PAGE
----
In 1968, Edwin A. Locke published his groundbreaking Goal Setting Theory in Toward a Theory of Task Motivation and Incentive. In it, he demonstrated that employees are motivated by clear, well-defined goals and feedback, and that a little workplace challenge is far from a bad thing.
Locke’s Goal Setting Theory completely reshaped how we consider the workplace by making the direct relationship between goals, productivity, and employee engagement both clear, and actionable. That theory, in turn, still serves as a foundational block for any business aiming to improve employee engagement.
Locke’s primary revelation for management theory was around the power of setting specific and measurable goals, as opposed to keeping outcomes general.
With his theory, he demonstrated how targets like “increase sales by 20%” or “reach a customer NPS of 50” are much more effective than vague directions, such as “complete your work to a higher standard.” This might seem obvious to those of us who have sat down to work out our KPIs on a quarterly basis, but that only goes to show how foundational Locke’s work was for modern goal-setting.
Locke also demonstrated that the best way to feel personally motivated is to push yourself to do something that you’re not 100% certain you can achieve.
Tackling challenging goals headfirst allows you to work hard, develop stronger skills, and reap the rewards—both in terms of positive feedback and a sense of personal achievement. Speaking directly to Locke ourselves, he noted that managers can also use “impossible” goals to promote creativity—employees just need to be assured that there’s no punishment for not meeting ambitious targets.
A few years after its publication, Dr. Gary Latham started studying Locke’s theory in practice. He soon confirmed that the link between goal-setting and performance was both real and crucial.
Later, in the 1990s, Locke and Latham collaborated and published, ‘A Theory of Goal Setting & Task Performance,' which expanded on 1968’s Goal-Setting Theory, and became a key manual for employee engagement.
In "Theory of Goal Setting," Locke and Latham broke down goals into two main characteristics: "content" and "intensity." Content is the outcome of the task, and intensity is the resource required to achieve it—which can be both mental and physical.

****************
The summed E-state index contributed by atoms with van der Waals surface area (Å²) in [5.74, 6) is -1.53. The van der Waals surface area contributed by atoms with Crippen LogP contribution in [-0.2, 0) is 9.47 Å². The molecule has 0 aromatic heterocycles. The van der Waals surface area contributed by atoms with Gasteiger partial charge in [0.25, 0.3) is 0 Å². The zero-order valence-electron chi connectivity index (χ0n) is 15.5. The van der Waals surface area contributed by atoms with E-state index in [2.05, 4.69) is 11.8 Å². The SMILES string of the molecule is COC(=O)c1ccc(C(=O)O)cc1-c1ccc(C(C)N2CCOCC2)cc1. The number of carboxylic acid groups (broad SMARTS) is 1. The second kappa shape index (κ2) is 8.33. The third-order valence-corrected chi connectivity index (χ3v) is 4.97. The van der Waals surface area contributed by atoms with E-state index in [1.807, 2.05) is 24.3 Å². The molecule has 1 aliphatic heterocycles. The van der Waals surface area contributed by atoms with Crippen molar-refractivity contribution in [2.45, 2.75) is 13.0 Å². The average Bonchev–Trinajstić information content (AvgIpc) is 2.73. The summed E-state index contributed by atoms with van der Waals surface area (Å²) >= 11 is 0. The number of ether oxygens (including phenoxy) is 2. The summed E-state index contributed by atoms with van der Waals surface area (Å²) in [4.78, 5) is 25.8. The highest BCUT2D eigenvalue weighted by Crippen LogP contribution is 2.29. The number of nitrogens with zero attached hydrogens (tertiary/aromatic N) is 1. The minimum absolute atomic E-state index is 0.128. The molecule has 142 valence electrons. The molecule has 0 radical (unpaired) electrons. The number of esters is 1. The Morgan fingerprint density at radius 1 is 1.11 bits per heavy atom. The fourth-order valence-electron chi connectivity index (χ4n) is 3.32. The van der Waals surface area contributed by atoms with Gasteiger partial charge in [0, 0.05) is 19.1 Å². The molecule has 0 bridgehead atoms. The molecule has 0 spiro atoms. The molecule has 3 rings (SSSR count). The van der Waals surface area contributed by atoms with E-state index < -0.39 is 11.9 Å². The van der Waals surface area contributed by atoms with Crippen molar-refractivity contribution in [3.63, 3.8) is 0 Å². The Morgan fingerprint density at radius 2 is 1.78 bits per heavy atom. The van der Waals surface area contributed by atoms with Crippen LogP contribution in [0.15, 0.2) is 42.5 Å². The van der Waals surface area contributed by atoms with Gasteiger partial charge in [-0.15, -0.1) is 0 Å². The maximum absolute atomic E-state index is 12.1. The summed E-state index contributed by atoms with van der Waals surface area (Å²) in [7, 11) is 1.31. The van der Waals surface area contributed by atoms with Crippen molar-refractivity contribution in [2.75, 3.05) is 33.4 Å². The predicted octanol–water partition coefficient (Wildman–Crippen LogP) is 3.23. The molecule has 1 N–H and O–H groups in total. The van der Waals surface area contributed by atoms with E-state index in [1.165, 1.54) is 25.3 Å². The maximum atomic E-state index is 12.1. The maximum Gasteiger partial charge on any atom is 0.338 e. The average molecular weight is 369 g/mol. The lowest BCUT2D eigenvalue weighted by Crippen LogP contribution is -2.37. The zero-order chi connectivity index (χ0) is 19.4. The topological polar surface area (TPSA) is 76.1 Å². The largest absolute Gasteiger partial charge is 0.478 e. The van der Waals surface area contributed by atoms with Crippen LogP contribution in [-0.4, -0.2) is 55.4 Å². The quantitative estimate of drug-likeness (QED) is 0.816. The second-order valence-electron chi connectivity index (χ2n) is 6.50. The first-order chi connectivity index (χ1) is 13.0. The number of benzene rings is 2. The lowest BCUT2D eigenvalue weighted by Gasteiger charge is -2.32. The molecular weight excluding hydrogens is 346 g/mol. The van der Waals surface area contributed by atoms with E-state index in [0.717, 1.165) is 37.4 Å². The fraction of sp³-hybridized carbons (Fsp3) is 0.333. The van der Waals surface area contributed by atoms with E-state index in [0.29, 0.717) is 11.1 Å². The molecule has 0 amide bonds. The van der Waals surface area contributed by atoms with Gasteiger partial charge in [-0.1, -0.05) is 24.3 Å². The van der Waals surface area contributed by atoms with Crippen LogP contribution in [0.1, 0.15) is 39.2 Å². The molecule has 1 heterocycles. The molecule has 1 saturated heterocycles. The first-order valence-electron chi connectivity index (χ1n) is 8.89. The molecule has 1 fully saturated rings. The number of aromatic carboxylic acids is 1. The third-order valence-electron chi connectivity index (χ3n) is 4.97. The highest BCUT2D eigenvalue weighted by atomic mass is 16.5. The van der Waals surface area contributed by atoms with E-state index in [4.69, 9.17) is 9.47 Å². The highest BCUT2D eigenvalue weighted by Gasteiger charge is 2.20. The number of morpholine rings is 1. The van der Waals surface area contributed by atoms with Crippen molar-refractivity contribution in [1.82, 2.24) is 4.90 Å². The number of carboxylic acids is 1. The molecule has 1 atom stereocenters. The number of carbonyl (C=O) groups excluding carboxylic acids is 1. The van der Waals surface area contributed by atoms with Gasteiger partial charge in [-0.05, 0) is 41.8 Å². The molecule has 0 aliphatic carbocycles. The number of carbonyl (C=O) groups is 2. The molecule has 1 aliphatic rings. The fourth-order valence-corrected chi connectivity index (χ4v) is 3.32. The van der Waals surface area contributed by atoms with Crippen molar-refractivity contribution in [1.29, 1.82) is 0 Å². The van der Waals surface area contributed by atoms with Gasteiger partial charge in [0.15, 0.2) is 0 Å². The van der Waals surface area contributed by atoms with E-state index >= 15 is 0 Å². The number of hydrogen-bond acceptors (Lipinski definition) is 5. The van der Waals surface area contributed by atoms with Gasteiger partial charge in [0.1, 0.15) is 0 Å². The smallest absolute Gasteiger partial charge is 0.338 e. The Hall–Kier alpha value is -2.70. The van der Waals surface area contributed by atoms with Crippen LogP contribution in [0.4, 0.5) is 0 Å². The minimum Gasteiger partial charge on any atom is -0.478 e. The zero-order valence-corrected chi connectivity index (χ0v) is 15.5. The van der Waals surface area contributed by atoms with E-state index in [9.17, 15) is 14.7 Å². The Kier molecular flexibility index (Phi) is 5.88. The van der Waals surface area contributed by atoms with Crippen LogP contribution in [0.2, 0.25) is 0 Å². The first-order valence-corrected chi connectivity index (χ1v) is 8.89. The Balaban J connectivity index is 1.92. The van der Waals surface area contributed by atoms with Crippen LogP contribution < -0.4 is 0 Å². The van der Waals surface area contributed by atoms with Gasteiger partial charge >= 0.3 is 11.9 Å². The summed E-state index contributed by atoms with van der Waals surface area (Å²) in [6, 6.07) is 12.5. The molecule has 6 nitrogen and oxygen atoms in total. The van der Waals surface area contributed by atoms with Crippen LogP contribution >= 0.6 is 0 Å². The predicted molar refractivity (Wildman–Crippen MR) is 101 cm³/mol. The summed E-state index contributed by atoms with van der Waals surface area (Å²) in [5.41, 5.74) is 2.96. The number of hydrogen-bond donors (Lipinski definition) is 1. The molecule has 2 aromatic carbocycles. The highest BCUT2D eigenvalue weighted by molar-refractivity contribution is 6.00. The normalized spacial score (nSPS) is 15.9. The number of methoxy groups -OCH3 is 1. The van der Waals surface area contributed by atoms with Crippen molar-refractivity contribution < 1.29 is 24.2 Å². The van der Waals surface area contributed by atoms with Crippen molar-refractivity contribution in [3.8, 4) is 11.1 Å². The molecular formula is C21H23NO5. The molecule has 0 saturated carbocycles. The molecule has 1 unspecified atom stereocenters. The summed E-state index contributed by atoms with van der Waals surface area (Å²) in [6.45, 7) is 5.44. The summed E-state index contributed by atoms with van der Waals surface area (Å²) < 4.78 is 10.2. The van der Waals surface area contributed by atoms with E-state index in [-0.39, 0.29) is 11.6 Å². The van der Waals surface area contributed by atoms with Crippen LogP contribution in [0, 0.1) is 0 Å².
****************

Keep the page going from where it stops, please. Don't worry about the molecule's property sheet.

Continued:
The theory highlighted the importance of considering the whole journey of completing a goal and not just the outcome. Involving employees in directing the route taken to complete a task was shown to increase their motivation to reach the target.
During their collaborative output, Locke and Latham outlined five principles for setting effective goals. These are still commonly used when considering how to motive employees.
The beauty of Locke’s work is that it doesn’t just apply to goal-setting, but can also be thought of in terms of other employee engagement drivers.
The concept of "intensity" and the importance of consulting employees on the approach to a goal, highlights a crucial need for autonomy in the workplace. In order for employees to feel intrinsically motivated to complete a task, Locke showed that they need to be involved in its conception, and afforded a degree of freedom in how they tackle it.
Similarly, the value Locke places on setting hard-to-reach goals can be considered as a way to promote a sense of accomplishment. By pushing employees outside of their comfort zone, they are more likely to achieve the sense of pride you get when you outperform your own expectations.
One final word from Edwin Locke himself: it is vital to first make sure that employees have the task-based knowledge and essential skills to succeed. As soon as they are equipped to start tackling their targets, managers can maximize their employees’ potential by following the key principles of goal-setting.